A balance of risk and glory

Slide-in bridge replacement in Hartford, Vt., typifies ABC project delivery

Kristin Higgins, P.E., and Tim Davis, P.E. / November 04, 2016
Approach slab for bridge

Vermont’s narrow scenic roadways and challenging landscapes make innovative bridge construction essential.

A recent project in Hartford involved two complete bridge replacements (bridges 43N and 43S) on I-91. These two bridges carry significant traffic over U.S. Rte. 5, which also is a high-volume roadway in Hartford. Both bridges were three-span structures with a pin-and-hanger type connection beyond the piers. These connections became problematic along the fascia beams and had required significant maintenance to address critical defects over the past five years. Because of the extensive maintenance repairs and a desire to remove bridges considered to be fracture critical from the Vermont interstate system, the bridges were programmed for replacement in 2012.

ABC vs. conventional construction

While the substructures for both bridges were in good shape, a future project to widen Rte. 5 and the desire for wider bridges on the interstate system resulted in a project scope recommending full replacement of both bridges. However, many constraints existed, which steered the scoping effort away from conventional construction using traditional traffic-control measures such as phasing or crossovers. First, the interchange for I-89/I-91 is located just south of the bridge at an exit to a major U.S. route. Furthermore, there are sharp curves, steep grades, a river crossing just north of the project and other unavoidable geographic constraints. Creative solutions for construction, while focusing on maintaining mobility with minimal traffic disruption, would be needed. As the project progressed through scoping, accelerated bridge construction (ABC) was determined to be the best solution for this site.

To ensure a fiscally efficient and constructible project, the Vermont Agency of Transportation (VTrans) opted to pursue the construction management / general contractor (CM/GC) contracting method to deliver and construct the Hartford project. Procuring a contractor with notable bridge experience for pre-construction and eventual construction services significantly reduced the risk of constructability issues and concerns associated with the traditional design-bid-build delivery method. Furthermore, it built confidence in the design team, given they had never designed such a complicated project.

Bedrock excavation.

Bedrock excavation.

Designing for constructability

The VTrans project manager and designers collaborated together with the project manager and key personnel from PCL Civil Contractors to design and prepare a solid construction contract. From the beginning, means and methods for construction were considered. A prime example of the benefits of partnering occurred at the project kick-off meeting. The foundation type was critical, and while the 30% plans showed a mechanical stabilized earth wall with a shallow foundation abutment, PCL requested changing to a micropile foundation out of concern for the amount of excavation needed to install the wall reinforcement and bracing that would be required at the existing abutments to accommodate these long strips. The design team agreed to the concept and began exploring micropiles as the foundation for both bridges. Because of the low headroom for construction, it was essential to reach out to the subcontractor who would be installing them to determine an appropriate size of pile, given the overhead constraint. Once this information was available, the design could be completed and the number of piles necessary was certain. PCL was able to show financial benefits of the change in foundation type and prove the construction schedule would be able to accommodate this method of construction.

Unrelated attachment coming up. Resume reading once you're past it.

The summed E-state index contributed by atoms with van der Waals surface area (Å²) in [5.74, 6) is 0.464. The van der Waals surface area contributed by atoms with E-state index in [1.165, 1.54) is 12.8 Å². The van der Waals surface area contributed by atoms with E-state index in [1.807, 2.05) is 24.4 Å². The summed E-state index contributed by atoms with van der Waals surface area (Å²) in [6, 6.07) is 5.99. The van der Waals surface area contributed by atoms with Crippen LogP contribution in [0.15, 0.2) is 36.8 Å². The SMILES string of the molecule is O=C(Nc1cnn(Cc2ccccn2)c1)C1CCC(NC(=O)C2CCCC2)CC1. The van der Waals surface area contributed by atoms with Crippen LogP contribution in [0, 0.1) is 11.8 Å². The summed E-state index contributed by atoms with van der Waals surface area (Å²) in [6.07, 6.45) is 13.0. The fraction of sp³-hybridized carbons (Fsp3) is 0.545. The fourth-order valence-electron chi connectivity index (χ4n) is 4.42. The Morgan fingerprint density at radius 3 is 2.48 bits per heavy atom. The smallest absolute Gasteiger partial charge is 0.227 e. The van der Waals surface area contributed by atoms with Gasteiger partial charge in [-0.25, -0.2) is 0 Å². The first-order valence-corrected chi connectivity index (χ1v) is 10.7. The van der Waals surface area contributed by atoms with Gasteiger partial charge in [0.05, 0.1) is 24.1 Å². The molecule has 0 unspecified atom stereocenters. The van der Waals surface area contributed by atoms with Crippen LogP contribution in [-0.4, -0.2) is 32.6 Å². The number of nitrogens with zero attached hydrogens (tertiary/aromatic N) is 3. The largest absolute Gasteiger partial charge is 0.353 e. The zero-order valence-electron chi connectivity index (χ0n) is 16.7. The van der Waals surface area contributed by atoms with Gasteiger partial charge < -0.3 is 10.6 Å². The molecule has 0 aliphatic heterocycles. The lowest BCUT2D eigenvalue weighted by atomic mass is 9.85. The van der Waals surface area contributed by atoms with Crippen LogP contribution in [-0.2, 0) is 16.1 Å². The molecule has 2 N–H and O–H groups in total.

Getting underway

The Hartford Lateral Slide project was an ABC project on multiple fronts. The pre-construction services contract was executed in February 2014 with construction to be completed in October 2015, leaving 12 months for design and eight months for construction. Removing and reconstructing two bridges during this time frame was difficult; however, the use of the CM/GC delivery method made this schedule possible. General construction planning occurred alongside the design and costing exercises during pre-construction, allowing for only the final details to be sorted out during the construction phase.

With schedule as a driving factor, innovative construction techniques were evaluated. Precast deck forms were selected for use on the project. By using the precast forms, time required for the installation and removal of deck forms was eliminated from the schedule. The third ABC method was the lateral slide method, which will be discussed further later.

Foundations for the new structures were selected with constructability and schedule in mind. In order to meet the schedule and the project requirements, the foundations needed to be installed underneath the existing structure between the abutment and the existing pier. The easiest and most cost-effective way to install foundations was to excavate the slope to create access to the work area, and then install a micropile foundation. The bedrock layer is near the surface, making this a viable solution. The micropiles were then capped with a typical footing. The bedrock is near the surface at one of the four abutments, which allowed for a spread footing. A typical abutment wall with wing walls was constructed on top of the footing and backfilled to approximately 6 ft below the bottom of the existing steel beams. The abutment wall was cast within inches of those beams. Some portions of the wing were strategically left out to allow the new superstructure to slide through.

An Enerpac RR5020 jack system was used to slide elements into place.

An Enerpac RR5020 jack system was used to slide elements into place.

Risk sequence